Tuesday, January 31, 2006

Pocket PC - impressions after the first week

So, I spent the first week (or a little more) with my new Pocket PC, and here are my impressions.


  • The screen: it is nothing short of gorgeous. Reading from this screen is a pure pleasure; games look just great.

  • File system: it’s good to have at last a normal file system, to be able to easily put any files on my handheld (Palm didn’t want to work with unknown file types – at least, without some special utilities. I’ve heard that it’s no longer an issue with more recent Palms – but I had to live with this).


  • No vibration. I don't understand this - it always seemed to me that vibration alert is one of the most useful features for a PDA. I just loved being able to switch my Palm T2 to vibration mode, and safely get my alerts while being at some long meeting. Why didn't Dell include this feature? Anyway, I miss it. And with the standard reminder sounds being soft and short, this becomes a real problem for me.

  • Synchronization. I think my situation should be pretty common: I use Outlook as an organizer at home and in the office. I want to be able to synchronize my PDA to both of them - but I want to be able to prevent some of my items from being copied to the office Outlook. With Palm that was easy. With my PPC, I didn't find a good solution yet.

  • Stability. I don't remember having so many glitches with my Palm. Nothing serious - I mean, nothing which can't be fixed with a soft reset - but annoying. Though I am currently in search for PPC equivalents of my favorite Palm programs, so I'm installing and removing a lot of software, and not all of the programs work well with WM5 - that might be the reason. But still, overall feeling is shaky.

  • ActiveSync. I don't know what made Microsoft switch to using TCP for syncing PDA with desktop. Probably, they had their own reasons. But as a result ActiveSync causes problems with firewalls - I was unable to make Sygate firewall work with ActiveSync.

  • Responsiveness. I know, this is a common problem of people converting from Palm to PPC - but I have to say it: Palm was much more responsive! Sometimes the slight pause between click on a control and the reaction just drives me crazy.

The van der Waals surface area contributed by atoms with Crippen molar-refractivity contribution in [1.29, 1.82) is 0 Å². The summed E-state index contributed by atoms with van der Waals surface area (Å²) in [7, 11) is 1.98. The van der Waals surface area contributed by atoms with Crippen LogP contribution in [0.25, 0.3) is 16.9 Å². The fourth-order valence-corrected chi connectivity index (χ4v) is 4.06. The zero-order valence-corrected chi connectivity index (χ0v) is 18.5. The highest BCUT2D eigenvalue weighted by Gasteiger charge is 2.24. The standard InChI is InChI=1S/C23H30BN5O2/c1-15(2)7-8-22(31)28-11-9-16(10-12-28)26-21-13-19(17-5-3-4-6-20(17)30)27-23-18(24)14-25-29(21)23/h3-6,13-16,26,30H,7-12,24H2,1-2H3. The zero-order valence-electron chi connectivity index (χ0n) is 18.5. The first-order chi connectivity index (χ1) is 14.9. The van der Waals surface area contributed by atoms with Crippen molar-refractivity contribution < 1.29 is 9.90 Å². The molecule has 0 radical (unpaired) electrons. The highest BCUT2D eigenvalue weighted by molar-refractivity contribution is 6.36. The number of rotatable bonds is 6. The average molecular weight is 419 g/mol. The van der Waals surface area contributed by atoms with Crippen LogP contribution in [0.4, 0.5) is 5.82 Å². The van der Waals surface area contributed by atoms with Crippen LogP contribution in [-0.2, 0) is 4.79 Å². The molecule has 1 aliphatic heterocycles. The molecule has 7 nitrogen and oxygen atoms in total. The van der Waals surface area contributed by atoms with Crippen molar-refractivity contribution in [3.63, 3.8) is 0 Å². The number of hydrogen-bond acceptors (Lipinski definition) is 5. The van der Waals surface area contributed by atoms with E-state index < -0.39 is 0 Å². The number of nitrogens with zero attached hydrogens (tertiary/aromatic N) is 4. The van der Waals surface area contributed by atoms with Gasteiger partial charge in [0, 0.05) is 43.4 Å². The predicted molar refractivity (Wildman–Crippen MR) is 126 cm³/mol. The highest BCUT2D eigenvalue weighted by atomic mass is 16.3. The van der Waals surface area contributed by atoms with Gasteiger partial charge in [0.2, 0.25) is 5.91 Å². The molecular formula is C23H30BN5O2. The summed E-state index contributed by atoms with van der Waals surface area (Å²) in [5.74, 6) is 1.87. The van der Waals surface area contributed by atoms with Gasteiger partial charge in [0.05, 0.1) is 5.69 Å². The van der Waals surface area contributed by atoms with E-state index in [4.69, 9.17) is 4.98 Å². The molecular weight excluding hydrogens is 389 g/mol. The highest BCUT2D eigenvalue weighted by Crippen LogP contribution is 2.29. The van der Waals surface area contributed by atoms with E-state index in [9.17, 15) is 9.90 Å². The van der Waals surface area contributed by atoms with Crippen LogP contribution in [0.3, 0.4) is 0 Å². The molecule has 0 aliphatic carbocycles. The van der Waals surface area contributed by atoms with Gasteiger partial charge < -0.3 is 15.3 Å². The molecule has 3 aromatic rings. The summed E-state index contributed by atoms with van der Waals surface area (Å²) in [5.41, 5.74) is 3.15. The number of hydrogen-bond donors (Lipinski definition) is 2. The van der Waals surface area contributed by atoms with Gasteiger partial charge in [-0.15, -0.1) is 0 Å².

Don't get me wrong - I am not going to discard my new PDA just because of those issues. I probably will find solution for some of them, and will get used to others. But, still, the impression after one week is less than excellent.

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Thursday, January 19, 2006

Good bye, Palm! Hello, Pocket PC!

Ok, so, at last, it happened! After using Palms for 8 years (or even more – I’ve bought the very first model, the one without the backlight) I betrayed them and switched to the Pocket PC. The reasons for this heinous act were multiple, but they all boiled down to one: for last couple of years I was looking for a new Palm, and was completely disappointed with the new Palm devices.

I remember several years ago I was making fun of my PPC-enthusiastic friends. I laughed when they were carefully putting their bulky devices into special cases, while I easily and elegantly slipped my sleek Palm into my shirt pocket. I laughed sarcastically at the stories about registry problems. I criticized ugly and cumbersome Windows CE interface, showing my friends the simple beauty of Palm.

But time flies – and soon I’ve noticed that PPCs are becoming thinner and smaller; that the screen of the newest devices supports VGA resolution; that the UI becomes more and more elegant. Then my friend bought a Pocket PC which had both WiFi and Bluetooth (my palm had only Bluetooth), slots for both SD and CompactFlash cards (mine had only SD slot – and at the same time the dimensions of his new machine were just a little bit larger than the size of my beloved Palm.

And Palm Inc…. Well, I don’t know what they were thinking about. Probably, they were too preoccupied with Treo – which is really a nice device, but I don’t like combining phones and PDAs together. Anyway, for quite some time their newest and most powerful devices didn’t support WiFi (all but a few models), didn’t provide dual flash card slots… And slowly, I stopped believing in Palm.

Well, now I’ve got Dell Axim x51v. I know, that quite recently Palm has released Palm TX – the model which has both WiFi and Bluetooth. It still has only 320 x 480 display, supports only SD cards – but I hope that people at Palm recognized their faults and soon will release new models which will be on par with Pocket PCs. Then maybe I will come back… And meanwhile I will have to learn how to use my new gadget.